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A **geometric progression**, also known as a **geometric sequence**, is a mathematical sequence of non-zero numbers where each term after the first is found by multiplying the previous one by a fixed number called the *common ratio*. For example, the sequence 2, 6, 18, 54, ... is a geometric progression with a common ratio of 3. Similarly 10, 5, 2.5, 1.25, ... is a geometric sequence with a common ratio of 1/2.

Examples of a geometric sequence are powers *r*^{k} of a fixed non-zero number *r*, such as 2^{k} and 3^{k}. The general form of a geometric sequence is

where *r* is the common ratio and *a* is the initial value.

The sum of a geometric progression's terms is called a *geometric series*.

The *n*th term of a geometric sequence with initial value *a* = *a*_{1} and common ratio *r* is given by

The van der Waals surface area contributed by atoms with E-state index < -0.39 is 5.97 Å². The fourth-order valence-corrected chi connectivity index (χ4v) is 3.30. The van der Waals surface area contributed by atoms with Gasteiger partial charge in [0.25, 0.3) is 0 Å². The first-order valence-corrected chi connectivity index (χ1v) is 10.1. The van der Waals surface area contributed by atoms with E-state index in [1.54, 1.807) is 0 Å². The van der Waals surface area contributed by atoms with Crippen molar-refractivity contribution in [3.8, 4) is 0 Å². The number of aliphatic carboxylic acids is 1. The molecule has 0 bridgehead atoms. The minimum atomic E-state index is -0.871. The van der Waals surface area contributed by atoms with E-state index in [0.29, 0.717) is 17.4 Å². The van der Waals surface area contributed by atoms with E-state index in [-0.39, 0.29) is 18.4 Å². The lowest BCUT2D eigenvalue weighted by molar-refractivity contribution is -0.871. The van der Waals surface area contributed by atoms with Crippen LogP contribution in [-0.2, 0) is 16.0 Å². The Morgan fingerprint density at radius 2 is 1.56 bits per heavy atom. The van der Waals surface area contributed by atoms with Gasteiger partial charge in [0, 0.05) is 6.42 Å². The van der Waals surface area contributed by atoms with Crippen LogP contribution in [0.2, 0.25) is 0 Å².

and in general

Geometric sequences satisfy the linear recurrence relation

- for every integer

This is a first order, homogeneous linear recurrence with constant coefficients.

Geometric sequences also satisfy the nonlinear recurrence relation

for every integer

This is a second order nonlinear recurrence with constant coefficients.

When the common ratio of a geometric sequence is positive, the sequence's terms will all share the sign of the first term. When the common ratio of a geometric sequence is negative, the sequence's terms alternate between positive and negative; this is called an alternating sequence. For instance the sequence 1, −3, 9, −27, 81, −243, ... is an alternating geometric sequence with an initial value of 1 and a common ratio of −3. When the initial term and common ratio are complex numbers, the terms' complex arguments follow an arithmetic progression.